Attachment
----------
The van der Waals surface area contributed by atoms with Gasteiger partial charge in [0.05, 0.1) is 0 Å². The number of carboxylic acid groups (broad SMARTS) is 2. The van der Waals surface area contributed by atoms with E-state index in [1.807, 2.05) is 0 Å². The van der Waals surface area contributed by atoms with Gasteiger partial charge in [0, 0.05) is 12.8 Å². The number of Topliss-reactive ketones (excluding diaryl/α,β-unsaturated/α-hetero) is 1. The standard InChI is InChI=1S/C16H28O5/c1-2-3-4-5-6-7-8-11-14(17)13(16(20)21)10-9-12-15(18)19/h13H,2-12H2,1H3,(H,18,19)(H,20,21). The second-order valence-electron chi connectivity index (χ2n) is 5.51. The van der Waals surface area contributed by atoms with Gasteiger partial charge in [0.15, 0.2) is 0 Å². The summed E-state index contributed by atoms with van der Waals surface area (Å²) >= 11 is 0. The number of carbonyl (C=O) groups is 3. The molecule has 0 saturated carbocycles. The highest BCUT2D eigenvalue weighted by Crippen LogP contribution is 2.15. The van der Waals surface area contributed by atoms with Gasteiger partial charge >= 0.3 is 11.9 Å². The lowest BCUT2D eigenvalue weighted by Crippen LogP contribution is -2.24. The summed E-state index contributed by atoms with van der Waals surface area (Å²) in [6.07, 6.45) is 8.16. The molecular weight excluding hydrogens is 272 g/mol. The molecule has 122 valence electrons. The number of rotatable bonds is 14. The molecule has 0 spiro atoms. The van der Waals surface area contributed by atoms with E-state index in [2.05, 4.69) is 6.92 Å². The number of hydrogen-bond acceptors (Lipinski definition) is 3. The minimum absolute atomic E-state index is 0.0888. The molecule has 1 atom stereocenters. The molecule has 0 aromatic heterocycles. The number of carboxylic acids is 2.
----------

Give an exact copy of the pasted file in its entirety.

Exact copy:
The van der Waals surface area contributed by atoms with Gasteiger partial charge in [0.05, 0.1) is 0 Å². The number of carboxylic acid groups (broad SMARTS) is 2. The van der Waals surface area contributed by atoms with E-state index in [1.807, 2.05) is 0 Å². The van der Waals surface area contributed by atoms with Gasteiger partial charge in [0, 0.05) is 12.8 Å². The number of Topliss-reactive ketones (excluding diaryl/α,β-unsaturated/α-hetero) is 1. The standard InChI is InChI=1S/C16H28O5/c1-2-3-4-5-6-7-8-11-14(17)13(16(20)21)10-9-12-15(18)19/h13H,2-12H2,1H3,(H,18,19)(H,20,21). The second-order valence-electron chi connectivity index (χ2n) is 5.51. The van der Waals surface area contributed by atoms with Gasteiger partial charge in [0.15, 0.2) is 0 Å². The summed E-state index contributed by atoms with van der Waals surface area (Å²) >= 11 is 0. The number of carbonyl (C=O) groups is 3. The molecule has 0 saturated carbocycles. The highest BCUT2D eigenvalue weighted by Crippen LogP contribution is 2.15. The van der Waals surface area contributed by atoms with Gasteiger partial charge >= 0.3 is 11.9 Å². The lowest BCUT2D eigenvalue weighted by Crippen LogP contribution is -2.24. The summed E-state index contributed by atoms with van der Waals surface area (Å²) in [6.07, 6.45) is 8.16. The molecular weight excluding hydrogens is 272 g/mol. The molecule has 122 valence electrons. The number of rotatable bonds is 14. The molecule has 0 spiro atoms. The van der Waals surface area contributed by atoms with E-state index in [2.05, 4.69) is 6.92 Å². The number of hydrogen-bond acceptors (Lipinski definition) is 3. The minimum absolute atomic E-state index is 0.0888. The molecule has 1 atom stereocenters. The molecule has 0 aromatic heterocycles. The number of carboxylic acids is 2.